Abraham Lincoln (18091865). Political Debates Between Lincoln and Douglas 1897.
plank upon which every Whig would stand, and by which he would regulate his future conduct. When the Democratic party assembled at the same place one month after, to nominate General Pierce, we adopted the same platform so far as those Compromise measures were concerned, agreeing that we would stand by those glorious measures as a cardinal article in the Democratic faith. Thus you see that in 1852 all the old Whigs and all the old Democrats stood on a common plank so far as this slavery question was concerned, differing on other questions.
Now, let me ask, how is it that since that time so many of you Whigs have wandered from the true path marked out by Clay and carried out broad and wide by the great Webster? How is it that so many old-line Democrats have abandoned the old faith of their party, and joined with Abolitionism and Freesoilism to overturn the platform of the old Democrats, and the platform of the old Whigs? You cannot deny that since 1854 there has been a great revolution on this one question. How has it been brought about? I answer, that no sooner was the sod grown green over the grave of the immortal Clay, no sooner was the rose planted on the tomb of the god-like Webster, than many of the leaders of the Whig party, such as Seward of New York, and his followers, led off and attempted to Abolitionize the Whig party, and transfer all your old Whigs, bound hand and foot, into the Abolition camp. Seizing hold of the temporary excitement produced in this country by the introduction of the Nebraska bill, the disappointed politicians in the Democratic party united with the disappointed politicians in the Whig party, and endeavored to form a new party, composed of all the Abolitionists; of Abolitionized Democrats and Abolitionized Whigs, banded together in an Abolition platform.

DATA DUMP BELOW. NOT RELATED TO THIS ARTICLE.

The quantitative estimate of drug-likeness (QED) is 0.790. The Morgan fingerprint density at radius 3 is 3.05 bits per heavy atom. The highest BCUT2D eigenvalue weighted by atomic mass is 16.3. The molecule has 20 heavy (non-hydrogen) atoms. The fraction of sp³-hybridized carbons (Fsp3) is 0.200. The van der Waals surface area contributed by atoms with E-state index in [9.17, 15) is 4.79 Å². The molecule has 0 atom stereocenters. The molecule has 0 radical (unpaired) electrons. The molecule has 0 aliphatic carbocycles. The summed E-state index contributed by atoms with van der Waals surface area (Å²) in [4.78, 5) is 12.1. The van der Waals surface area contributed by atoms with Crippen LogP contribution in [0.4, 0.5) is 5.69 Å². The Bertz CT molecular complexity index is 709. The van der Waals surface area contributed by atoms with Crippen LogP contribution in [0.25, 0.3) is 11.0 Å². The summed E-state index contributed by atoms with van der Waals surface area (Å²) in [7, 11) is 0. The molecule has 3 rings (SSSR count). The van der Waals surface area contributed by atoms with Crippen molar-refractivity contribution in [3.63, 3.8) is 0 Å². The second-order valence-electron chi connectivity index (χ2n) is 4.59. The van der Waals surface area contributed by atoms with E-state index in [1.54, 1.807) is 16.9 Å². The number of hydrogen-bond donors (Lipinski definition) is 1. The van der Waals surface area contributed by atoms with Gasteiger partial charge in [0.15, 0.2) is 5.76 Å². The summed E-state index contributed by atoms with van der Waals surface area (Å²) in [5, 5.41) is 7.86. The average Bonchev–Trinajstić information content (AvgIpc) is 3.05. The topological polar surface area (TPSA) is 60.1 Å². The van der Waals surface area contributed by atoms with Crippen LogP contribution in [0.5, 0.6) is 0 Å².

And who led that crusade against National principles in this State? I answer, Abraham Lincoln on behalf of the Whigs, and Lyman Trumbull on behalf of the Democrats, formed a scheme by which they would Abolitionize the two great parties in this State, on condition that Lincoln should be sent to the United States Senate in place of General Shields, and that Trumbull should go to Congress from the Belleville District until I would be accommodating enough either to die or resign for his benefit, and then he was to go to the Senate in my place. You all remember